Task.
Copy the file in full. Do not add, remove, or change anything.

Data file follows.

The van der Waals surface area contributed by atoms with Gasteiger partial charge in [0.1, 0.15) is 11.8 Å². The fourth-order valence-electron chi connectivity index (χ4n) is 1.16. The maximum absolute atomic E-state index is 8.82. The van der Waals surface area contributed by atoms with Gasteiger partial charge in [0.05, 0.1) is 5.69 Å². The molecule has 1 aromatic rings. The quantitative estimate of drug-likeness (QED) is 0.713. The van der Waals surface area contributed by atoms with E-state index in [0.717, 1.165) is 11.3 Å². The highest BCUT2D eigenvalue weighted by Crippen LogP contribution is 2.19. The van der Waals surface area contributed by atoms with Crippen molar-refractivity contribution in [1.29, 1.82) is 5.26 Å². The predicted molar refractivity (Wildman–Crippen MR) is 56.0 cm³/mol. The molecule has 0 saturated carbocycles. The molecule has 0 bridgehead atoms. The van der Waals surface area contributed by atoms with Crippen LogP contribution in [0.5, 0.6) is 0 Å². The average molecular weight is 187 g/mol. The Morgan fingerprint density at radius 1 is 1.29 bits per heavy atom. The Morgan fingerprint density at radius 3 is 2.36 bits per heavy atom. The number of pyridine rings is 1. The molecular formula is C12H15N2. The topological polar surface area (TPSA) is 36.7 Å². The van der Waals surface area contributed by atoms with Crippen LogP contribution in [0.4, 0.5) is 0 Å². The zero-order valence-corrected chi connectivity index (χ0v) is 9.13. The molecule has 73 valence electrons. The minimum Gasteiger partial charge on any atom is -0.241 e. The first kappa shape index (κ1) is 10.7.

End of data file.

The van der Waals surface area contributed by atoms with Gasteiger partial charge in [0.1, 0.15) is 11.8 Å². The fourth-order valence-electron chi connectivity index (χ4n) is 1.16. The maximum absolute atomic E-state index is 8.82. The van der Waals surface area contributed by atoms with Gasteiger partial charge in [0.05, 0.1) is 5.69 Å². The molecule has 1 aromatic rings. The quantitative estimate of drug-likeness (QED) is 0.713. The van der Waals surface area contributed by atoms with E-state index in [0.717, 1.165) is 11.3 Å². The highest BCUT2D eigenvalue weighted by Crippen LogP contribution is 2.19. The van der Waals surface area contributed by atoms with Crippen molar-refractivity contribution in [1.29, 1.82) is 5.26 Å². The predicted molar refractivity (Wildman–Crippen MR) is 56.0 cm³/mol. The molecule has 0 saturated carbocycles. The molecule has 0 bridgehead atoms. The van der Waals surface area contributed by atoms with Crippen LogP contribution in [0.5, 0.6) is 0 Å². The average molecular weight is 187 g/mol. The Morgan fingerprint density at radius 1 is 1.29 bits per heavy atom. The Morgan fingerprint density at radius 3 is 2.36 bits per heavy atom. The number of pyridine rings is 1. The molecular formula is C12H15N2. The topological polar surface area (TPSA) is 36.7 Å². The van der Waals surface area contributed by atoms with Crippen LogP contribution in [0.4, 0.5) is 0 Å². The zero-order valence-corrected chi connectivity index (χ0v) is 9.13. The molecule has 73 valence electrons. The minimum Gasteiger partial charge on any atom is -0.241 e. The first kappa shape index (κ1) is 10.7.